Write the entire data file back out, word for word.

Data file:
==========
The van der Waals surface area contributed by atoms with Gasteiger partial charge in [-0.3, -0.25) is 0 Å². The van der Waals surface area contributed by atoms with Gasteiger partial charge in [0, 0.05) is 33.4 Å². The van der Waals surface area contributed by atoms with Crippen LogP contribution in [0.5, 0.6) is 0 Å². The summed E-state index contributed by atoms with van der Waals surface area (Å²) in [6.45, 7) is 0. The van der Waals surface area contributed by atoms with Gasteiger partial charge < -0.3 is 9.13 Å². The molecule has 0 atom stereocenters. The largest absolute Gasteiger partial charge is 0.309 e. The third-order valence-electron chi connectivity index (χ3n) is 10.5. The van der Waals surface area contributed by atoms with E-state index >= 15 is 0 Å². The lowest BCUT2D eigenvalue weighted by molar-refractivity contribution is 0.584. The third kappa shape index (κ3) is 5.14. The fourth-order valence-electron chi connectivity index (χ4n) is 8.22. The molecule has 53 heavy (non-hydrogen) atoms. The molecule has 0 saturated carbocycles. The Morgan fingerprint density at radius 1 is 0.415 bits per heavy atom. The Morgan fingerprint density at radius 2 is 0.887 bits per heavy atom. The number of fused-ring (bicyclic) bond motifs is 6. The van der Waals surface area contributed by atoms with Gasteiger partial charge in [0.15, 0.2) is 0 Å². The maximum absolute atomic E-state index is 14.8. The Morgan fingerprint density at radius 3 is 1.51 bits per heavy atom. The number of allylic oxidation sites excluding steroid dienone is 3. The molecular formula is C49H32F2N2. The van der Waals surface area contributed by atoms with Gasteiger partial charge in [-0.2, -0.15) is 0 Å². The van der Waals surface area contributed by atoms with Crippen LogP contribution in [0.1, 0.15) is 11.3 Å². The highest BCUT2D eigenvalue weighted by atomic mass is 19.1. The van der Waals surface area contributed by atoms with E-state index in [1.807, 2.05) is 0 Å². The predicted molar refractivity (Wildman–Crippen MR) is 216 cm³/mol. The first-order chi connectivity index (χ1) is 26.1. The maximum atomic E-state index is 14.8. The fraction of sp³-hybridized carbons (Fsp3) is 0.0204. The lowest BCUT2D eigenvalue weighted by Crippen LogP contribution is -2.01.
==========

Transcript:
The van der Waals surface area contributed by atoms with Gasteiger partial charge in [-0.3, -0.25) is 0 Å². The van der Waals surface area contributed by atoms with Gasteiger partial charge in [0, 0.05) is 33.4 Å². The van der Waals surface area contributed by atoms with Crippen LogP contribution in [0.5, 0.6) is 0 Å². The summed E-state index contributed by atoms with van der Waals surface area (Å²) in [6.45, 7) is 0. The van der Waals surface area contributed by atoms with Gasteiger partial charge < -0.3 is 9.13 Å². The molecule has 0 atom stereocenters. The largest absolute Gasteiger partial charge is 0.309 e. The third-order valence-electron chi connectivity index (χ3n) is 10.5. The van der Waals surface area contributed by atoms with E-state index >= 15 is 0 Å². The lowest BCUT2D eigenvalue weighted by molar-refractivity contribution is 0.584. The third kappa shape index (κ3) is 5.14. The fourth-order valence-electron chi connectivity index (χ4n) is 8.22. The molecule has 53 heavy (non-hydrogen) atoms. The molecule has 0 saturated carbocycles. The Morgan fingerprint density at radius 1 is 0.415 bits per heavy atom. The Morgan fingerprint density at radius 2 is 0.887 bits per heavy atom. The number of fused-ring (bicyclic) bond motifs is 6. The van der Waals surface area contributed by atoms with Gasteiger partial charge in [0.15, 0.2) is 0 Å². The maximum absolute atomic E-state index is 14.8. The Morgan fingerprint density at radius 3 is 1.51 bits per heavy atom. The number of allylic oxidation sites excluding steroid dienone is 3. The molecular formula is C49H32F2N2. The van der Waals surface area contributed by atoms with Gasteiger partial charge in [-0.2, -0.15) is 0 Å². The van der Waals surface area contributed by atoms with Crippen LogP contribution in [0.1, 0.15) is 11.3 Å². The highest BCUT2D eigenvalue weighted by atomic mass is 19.1. The van der Waals surface area contributed by atoms with E-state index in [1.807, 2.05) is 0 Å². The predicted molar refractivity (Wildman–Crippen MR) is 216 cm³/mol. The first-order chi connectivity index (χ1) is 26.1. The maximum atomic E-state index is 14.8. The fraction of sp³-hybridized carbons (Fsp3) is 0.0204. The lowest BCUT2D eigenvalue weighted by Crippen LogP contribution is -2.01.